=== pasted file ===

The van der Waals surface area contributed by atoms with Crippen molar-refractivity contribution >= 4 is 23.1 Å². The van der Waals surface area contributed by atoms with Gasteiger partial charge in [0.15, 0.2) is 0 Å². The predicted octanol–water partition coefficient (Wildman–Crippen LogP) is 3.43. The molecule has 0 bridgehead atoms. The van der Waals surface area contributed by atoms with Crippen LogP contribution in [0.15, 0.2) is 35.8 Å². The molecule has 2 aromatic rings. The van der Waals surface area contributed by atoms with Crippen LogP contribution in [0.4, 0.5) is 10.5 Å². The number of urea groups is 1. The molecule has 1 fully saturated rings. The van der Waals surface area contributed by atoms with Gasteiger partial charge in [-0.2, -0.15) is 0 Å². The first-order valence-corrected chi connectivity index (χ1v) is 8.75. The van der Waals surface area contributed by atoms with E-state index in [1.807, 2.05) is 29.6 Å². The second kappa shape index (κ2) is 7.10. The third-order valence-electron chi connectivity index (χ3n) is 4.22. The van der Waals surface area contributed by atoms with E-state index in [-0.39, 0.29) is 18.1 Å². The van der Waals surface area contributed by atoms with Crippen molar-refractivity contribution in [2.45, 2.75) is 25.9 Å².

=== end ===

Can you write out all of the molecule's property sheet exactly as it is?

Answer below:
The van der Waals surface area contributed by atoms with Crippen molar-refractivity contribution >= 4 is 23.1 Å². The van der Waals surface area contributed by atoms with Gasteiger partial charge in [0.15, 0.2) is 0 Å². The predicted octanol–water partition coefficient (Wildman–Crippen LogP) is 3.43. The molecule has 0 bridgehead atoms. The van der Waals surface area contributed by atoms with Crippen LogP contribution in [0.15, 0.2) is 35.8 Å². The molecule has 2 aromatic rings. The van der Waals surface area contributed by atoms with Crippen LogP contribution in [0.4, 0.5) is 10.5 Å². The number of urea groups is 1. The molecule has 1 fully saturated rings. The van der Waals surface area contributed by atoms with Gasteiger partial charge in [-0.2, -0.15) is 0 Å². The first-order valence-corrected chi connectivity index (χ1v) is 8.75. The van der Waals surface area contributed by atoms with E-state index in [1.807, 2.05) is 29.6 Å². The second kappa shape index (κ2) is 7.10. The third-order valence-electron chi connectivity index (χ3n) is 4.22. The van der Waals surface area contributed by atoms with E-state index in [-0.39, 0.29) is 18.1 Å². The van der Waals surface area contributed by atoms with Crippen molar-refractivity contribution in [2.45, 2.75) is 25.9 Å².